When he guested on public radio program Access Utah, host Tom Williams chuckled at the mention in Armstrong’s website bio of covering a story in Twin Falls, Idaho involving a woman who mooned the police. For a local newspaper called the Times-News:
”When you are a reporter, you do all stories-big and small-and I have to tell you, the story of the woman who mooned the police has stayed with me about more than any other. It still remains, many years later, one of my favorite stories.”
“It was because she was so adamant about how she would do it again. It was fun being able to interview her. Because it was something where, a lot of times it’s difficult to reach people, under circumstances like that, but she was happy to talk about what she did.”
This Utah Public Radio program is part of this year’s Pulitzer Prizes Centennial Campfires Initiative, which is designed to help expand and support celebrations of the organization’s 100th anniversary. Another Campfires event is set for the 92nd Street Y next Tuesday. More info about that one, here.
Previously on FishbowlNY:
The Genesis of ‘An Unbelievable Story About Rape’
Photo via: bykenarmstrong.com
One half of lunchtime ESPN New York radio duo Hahn & Humpty represents the New York Islanders. Now, Rick DiPietro and co-host Alan Hahn are getting some reinforcement from the gridiron.
Chris Canty, who played as a defensive end through the end of the 2015 NFL season and has since been doing the odd bit of ESPN 98.7 FM work, is joining the noon-to-3:00-p.m. weekday roster. From today’s announcement:
“I couldn’t be more excited to join the 98.7 ESPN team,” said Canty. “After spending my ‘first career’ on the field, I’m looking forward to sharing my experience and perspectives with New York sports fans.”
Tim McCarthy, senior vice president & general manager ESPN New York, added: “Adding Chris-a former New York Giant and Super Bowl Champion who grew up in the Bronx-is a great addition to our lineup. Chris brings tremendous football credibility to the station.”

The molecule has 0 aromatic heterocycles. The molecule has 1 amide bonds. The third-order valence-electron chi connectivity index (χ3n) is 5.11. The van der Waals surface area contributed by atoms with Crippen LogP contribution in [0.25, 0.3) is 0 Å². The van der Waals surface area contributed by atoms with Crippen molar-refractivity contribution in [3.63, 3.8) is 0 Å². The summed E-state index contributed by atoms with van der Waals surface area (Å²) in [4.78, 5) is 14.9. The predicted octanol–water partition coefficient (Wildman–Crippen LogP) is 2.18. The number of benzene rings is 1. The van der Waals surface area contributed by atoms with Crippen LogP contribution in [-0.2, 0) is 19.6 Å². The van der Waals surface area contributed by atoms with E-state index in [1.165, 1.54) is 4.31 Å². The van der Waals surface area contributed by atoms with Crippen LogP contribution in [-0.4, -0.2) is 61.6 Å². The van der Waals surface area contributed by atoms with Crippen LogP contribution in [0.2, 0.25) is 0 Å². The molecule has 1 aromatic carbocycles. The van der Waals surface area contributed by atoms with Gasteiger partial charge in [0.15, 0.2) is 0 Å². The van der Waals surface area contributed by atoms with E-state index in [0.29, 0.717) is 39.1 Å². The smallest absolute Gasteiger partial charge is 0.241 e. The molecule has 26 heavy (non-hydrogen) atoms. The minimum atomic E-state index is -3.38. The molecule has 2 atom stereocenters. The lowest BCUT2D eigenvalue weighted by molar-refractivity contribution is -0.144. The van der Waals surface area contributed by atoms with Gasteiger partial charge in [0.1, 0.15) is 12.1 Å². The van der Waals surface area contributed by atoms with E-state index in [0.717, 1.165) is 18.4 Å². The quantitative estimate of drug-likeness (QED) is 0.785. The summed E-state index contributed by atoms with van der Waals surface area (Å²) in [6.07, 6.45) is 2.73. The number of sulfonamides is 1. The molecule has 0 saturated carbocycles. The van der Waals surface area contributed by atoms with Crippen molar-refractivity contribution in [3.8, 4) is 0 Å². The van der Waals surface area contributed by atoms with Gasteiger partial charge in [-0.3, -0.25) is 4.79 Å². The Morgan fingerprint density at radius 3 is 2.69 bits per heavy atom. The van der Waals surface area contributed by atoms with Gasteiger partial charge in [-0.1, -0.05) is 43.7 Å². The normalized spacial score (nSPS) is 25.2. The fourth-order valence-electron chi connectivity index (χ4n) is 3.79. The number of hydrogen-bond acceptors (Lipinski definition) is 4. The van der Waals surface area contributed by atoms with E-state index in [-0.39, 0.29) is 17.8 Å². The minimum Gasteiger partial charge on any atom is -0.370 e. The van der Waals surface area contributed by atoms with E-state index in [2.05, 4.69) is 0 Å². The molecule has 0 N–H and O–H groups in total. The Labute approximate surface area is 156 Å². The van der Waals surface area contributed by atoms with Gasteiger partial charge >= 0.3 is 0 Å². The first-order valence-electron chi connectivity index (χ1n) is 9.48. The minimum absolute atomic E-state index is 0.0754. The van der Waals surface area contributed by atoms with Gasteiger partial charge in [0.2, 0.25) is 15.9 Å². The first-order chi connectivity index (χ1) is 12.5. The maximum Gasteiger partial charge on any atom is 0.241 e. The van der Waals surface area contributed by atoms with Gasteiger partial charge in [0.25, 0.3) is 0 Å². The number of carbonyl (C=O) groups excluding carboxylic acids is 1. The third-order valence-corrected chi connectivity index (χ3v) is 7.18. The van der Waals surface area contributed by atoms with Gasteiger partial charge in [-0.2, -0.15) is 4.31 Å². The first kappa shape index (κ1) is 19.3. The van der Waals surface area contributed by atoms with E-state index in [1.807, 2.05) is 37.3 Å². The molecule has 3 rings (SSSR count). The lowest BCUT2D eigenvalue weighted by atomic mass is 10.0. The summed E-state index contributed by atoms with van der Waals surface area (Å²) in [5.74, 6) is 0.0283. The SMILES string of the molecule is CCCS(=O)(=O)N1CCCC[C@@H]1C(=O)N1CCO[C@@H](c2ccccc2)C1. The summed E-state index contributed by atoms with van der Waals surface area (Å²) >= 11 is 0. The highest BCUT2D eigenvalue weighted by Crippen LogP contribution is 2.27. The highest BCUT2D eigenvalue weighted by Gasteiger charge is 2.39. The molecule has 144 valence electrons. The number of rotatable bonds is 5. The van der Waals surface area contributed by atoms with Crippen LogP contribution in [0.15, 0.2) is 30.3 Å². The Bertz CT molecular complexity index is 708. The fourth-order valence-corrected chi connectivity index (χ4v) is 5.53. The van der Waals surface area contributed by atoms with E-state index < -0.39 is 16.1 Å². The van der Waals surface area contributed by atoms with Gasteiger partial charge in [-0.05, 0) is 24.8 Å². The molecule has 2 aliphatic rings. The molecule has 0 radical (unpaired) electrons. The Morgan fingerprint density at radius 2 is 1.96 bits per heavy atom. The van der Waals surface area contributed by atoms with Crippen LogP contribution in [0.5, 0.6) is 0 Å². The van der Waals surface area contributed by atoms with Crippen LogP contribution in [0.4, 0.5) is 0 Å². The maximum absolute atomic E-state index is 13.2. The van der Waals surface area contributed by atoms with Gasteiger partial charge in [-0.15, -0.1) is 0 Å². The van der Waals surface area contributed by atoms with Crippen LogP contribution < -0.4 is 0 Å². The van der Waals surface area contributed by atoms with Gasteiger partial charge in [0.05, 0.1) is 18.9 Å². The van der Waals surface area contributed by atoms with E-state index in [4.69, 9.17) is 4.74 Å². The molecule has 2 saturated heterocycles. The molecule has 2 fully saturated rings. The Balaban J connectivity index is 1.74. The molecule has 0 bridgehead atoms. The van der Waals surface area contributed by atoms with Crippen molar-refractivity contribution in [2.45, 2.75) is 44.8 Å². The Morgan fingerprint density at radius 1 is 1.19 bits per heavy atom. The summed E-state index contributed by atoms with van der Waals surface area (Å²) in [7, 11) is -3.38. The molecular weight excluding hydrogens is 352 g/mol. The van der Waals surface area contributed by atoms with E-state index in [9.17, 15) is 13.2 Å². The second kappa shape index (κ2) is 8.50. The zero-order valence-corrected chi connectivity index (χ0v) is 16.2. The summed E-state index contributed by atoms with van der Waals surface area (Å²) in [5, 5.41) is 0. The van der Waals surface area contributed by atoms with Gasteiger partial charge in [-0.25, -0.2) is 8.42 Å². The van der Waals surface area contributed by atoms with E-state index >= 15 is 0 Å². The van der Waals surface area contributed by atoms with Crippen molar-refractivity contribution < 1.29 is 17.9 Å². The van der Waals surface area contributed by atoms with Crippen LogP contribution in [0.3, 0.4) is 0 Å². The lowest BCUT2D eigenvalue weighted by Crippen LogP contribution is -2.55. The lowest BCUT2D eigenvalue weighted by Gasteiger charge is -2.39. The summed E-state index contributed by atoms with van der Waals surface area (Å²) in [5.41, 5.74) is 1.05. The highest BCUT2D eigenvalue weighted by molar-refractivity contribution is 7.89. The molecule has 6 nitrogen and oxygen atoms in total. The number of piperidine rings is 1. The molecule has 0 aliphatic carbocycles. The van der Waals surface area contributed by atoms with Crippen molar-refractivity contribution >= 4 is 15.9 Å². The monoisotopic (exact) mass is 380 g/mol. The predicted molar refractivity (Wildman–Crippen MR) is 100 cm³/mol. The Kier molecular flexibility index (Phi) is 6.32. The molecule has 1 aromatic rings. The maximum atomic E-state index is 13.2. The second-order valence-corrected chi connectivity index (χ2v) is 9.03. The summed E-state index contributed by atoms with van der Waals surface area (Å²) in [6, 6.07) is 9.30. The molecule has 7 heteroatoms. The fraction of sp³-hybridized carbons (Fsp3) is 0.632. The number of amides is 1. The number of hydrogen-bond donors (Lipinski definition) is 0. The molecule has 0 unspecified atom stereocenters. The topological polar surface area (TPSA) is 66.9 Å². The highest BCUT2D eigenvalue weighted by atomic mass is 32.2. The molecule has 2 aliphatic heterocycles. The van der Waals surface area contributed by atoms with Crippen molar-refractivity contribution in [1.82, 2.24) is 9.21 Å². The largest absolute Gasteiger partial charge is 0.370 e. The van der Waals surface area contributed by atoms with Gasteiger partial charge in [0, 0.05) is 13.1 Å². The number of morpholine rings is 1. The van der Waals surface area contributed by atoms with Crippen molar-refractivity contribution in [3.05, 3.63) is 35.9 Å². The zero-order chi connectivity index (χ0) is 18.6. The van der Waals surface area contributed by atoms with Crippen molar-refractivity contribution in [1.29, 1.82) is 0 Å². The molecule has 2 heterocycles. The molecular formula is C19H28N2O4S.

Canty started his playing career in 2005 with the Dallas Cowboys, suited up from 2009 through 2013 with the Giants and ended his run with the Baltimore Ravens. He will continue to host 98.7 FM’s New York’s Gameday program, heard Sundays from 8:00 to 11:30 a.m.
Forbes has entered into the book industry with the launch of ForbesBooks, its first book publishing imprint.
ForbesBooks is a partnership between Forbes Media and Advantage Media Group.
“We see adding a book imprint to our business as a unique growth opportunity in the marketplace, and it’s in line with our strategy to diversify revenue streams and expand our global reach,” said Forbes Media COO and president Mike Federle, in a statement. “We chose to partner with Advantage because its team brings experience and insight, along with an innovative, speed-to-market model unencumbered by traditional book publishing cycles.”
Vox, the general intetest brand from Vox Media, has hired Valerie Lapinski as managing producer of video and promoted Joe Posner to executive producer.
Lapinski joins Vox from The Guardian U.S., where she served as head of video. She’ll report to Posner.
Posner had served as Vox’s director of multimedia since 2014.
The 1980 “Miracle on Ice” was revisited in a most dynamic way during a recent edition of “Television Sports Today,” the class taught at the College of William and Mary in Virginia by former ABC-TV senior vice president of sports Jim Spence. The class guest Nov. 16 was retired New York Times sportswriter Dave Anderson, 87, who still occasionally contributes to the paper.
Per a nice write-up by Kellen Holtzman of the Virginia Gazette, the two colleagues reminisced about a number of topics, including when Spence asked Anderson to name an all-time favorite assignment. Anderson pointed to covering the 1980 Winter Olympics U.S. hockey team:
“There was so much interest in it,” Anderson said. “It was national pride. It was also such a great upset. They were college kids and they had some very good players, but they had no business beating the Soviet team.” …
Spence watched the Soviet game with four-time Super Bowl champion Lynn Swann, who told him the raucous scene, with 8,500 fans waving American flags to and fro, was more thrilling than any Super Bowl he played in.
During the talk, Anderson also recalled a compliment once paid to him by a fan at a charity golf tournament. “You taught me to read,” the person said.
Image courtesy: New York Daily News
Time Inc. has rejected a buyout bid proposed by Edgar Bronfman Jr. (pictured).
Bronfman is a managing partner at Accretive LLC, a private equity firm that typically invests in tech companies.
The New York Post reports that Bronfman teamed up with Len Blavatnik and Ynon Kreizto buy Time Inc. at $18 a share.
Time Inc. rejected the offer, which would’ve been a 30 percent premium on its Friday closing price.
CNN has acquired the social video messaging app Beme with plans to invest in the company and launch a new media brand.